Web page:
Indigents, vets, seamen getting money
The government announced late Tuesday it would give an extraordinary Christmas bonus of $100 to each of the ex-servicemen, seamen and indigents receiving ex-gratia or poor relief payments.
The payments, however, will not be sent out until the New Year.
A statement issued by the Ministry of Community Affairs and Housing said the ‘government has dug extremely deep’ to be able to offer the extraordinary Christmas payment.
The statement went on to say the previous People’s Progressive Movement government was partly to blame for the greatly reduced sum, which will be $450 less than those groups received from the PPM administration in 2007 and 2008.
‘Regretfully the wasteful and reckless expenditures of the last government and the downturn in the economy mean that the government cannot provide more at this time’, the announcement stated.
Minister of Community Affairs and Housing Mike Adam said the payments would go directly into each ex-gratia or poor relief recipient’s bank account in the first week of January.
The release also mentioned that the earlier payments had been granted through ‘a supplementary request for funding – meaning that it was not included in the budget for those years. Similarly, this year, an extraordinary Christmas payment for the recipients of these benefits was not included in the ministry’s 2009/10 budget.’
More than 2,000 residents receive ex-gratia or poor relief payments, meaning the bonus for Christmas will cost the government more than $200,000.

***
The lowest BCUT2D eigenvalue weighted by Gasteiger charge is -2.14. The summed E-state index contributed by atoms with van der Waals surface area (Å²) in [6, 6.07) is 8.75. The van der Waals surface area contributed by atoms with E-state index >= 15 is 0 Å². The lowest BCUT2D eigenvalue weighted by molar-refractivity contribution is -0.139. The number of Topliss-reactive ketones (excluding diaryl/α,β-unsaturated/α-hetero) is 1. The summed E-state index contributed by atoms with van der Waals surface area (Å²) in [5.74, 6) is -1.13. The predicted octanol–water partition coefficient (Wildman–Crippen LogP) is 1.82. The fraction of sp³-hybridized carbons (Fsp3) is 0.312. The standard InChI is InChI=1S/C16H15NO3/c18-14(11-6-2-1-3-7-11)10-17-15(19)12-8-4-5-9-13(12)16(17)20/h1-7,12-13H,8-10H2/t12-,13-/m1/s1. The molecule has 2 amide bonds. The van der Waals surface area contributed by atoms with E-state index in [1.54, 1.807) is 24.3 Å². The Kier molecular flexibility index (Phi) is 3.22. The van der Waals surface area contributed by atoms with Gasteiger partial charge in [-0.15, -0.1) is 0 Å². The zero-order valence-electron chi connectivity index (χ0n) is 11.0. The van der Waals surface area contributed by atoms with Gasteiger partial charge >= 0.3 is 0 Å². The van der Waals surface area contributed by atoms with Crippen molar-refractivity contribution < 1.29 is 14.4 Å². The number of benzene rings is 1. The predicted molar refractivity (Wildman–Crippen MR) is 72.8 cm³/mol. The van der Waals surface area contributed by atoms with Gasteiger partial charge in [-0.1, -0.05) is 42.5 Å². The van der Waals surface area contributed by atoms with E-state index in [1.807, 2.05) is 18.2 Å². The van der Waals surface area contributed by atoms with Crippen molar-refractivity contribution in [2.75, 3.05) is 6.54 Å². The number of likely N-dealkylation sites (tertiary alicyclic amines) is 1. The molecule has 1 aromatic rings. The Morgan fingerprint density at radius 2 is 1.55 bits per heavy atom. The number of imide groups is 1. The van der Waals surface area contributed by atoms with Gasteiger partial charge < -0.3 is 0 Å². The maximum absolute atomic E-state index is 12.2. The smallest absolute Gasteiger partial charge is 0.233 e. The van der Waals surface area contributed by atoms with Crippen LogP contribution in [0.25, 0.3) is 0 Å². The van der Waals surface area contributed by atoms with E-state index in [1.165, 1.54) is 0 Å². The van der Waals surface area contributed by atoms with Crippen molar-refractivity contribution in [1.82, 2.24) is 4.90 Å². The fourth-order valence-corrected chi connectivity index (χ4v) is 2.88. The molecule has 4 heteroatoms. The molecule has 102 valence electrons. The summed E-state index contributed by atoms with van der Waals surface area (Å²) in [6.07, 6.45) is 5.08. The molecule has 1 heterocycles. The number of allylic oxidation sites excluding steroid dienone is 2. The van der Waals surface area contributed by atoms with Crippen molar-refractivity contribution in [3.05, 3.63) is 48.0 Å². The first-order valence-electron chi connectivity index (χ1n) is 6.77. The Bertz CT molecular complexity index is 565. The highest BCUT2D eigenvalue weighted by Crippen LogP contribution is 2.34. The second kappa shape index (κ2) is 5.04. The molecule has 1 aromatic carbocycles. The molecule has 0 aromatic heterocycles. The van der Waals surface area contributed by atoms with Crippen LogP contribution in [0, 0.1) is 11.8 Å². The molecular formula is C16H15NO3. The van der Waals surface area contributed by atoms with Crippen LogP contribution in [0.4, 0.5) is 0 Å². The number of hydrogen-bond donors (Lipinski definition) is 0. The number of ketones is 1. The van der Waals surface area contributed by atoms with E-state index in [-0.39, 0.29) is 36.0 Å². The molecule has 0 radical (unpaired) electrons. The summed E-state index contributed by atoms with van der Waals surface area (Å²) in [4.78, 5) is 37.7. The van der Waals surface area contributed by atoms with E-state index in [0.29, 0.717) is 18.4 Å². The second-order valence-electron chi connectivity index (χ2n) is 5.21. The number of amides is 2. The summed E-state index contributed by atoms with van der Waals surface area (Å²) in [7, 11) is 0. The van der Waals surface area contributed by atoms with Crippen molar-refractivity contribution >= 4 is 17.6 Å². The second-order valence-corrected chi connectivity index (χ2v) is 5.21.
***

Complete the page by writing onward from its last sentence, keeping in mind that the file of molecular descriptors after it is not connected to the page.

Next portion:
Contacted about the matter on Wednesday, Premier McKeeva Bush said the government ‘can’t do any more than that’.
The press release stated: ‘We would like to assure all the recipients of these benefits that the government has their best interests at heart, and is committed to those in need’.
Reaction to the reduced payment was muted.
Vice president of the Cayman Islands Seafarers Association, Hartmann DaCosta, said: ‘It would not be prudent to comment. I’m not saying anything against it or for it. If it was something we could control, it would be a different story.’
The President of the Cayman Islands Veterans’ Association Dale Banks was also reluctant to speak on the matter. He said: ‘I don’t have any comment to make other than to say we are grateful for whatever the government can do for our members.’
However, an individual ex-seaman, Eugene Christian, had a strong opinion on the matter.
‘I think [the $100 payment] is an insult to the integrity of the Cayman Islands seamen,’ he said. ‘What is happening on this Island is that no one has the cojones to speak out.
‘For me it’s not about the money… it’s the continuous insults to the Caymanians who made the Island what it is today.’
Leader of the Opposition Kurt Tibbetts also criticised the government for the low amount of the Christmas bonus.
‘The fact that they did not include it in the 2009/10 budget means that they could not have considered it important enough. With an operational budget of $500 million it is a very lame excuse to blame the previous government on them not allocating out of the budget the funds for that. It’s time that they stood up on their own two feet and take responsibility for their acts.’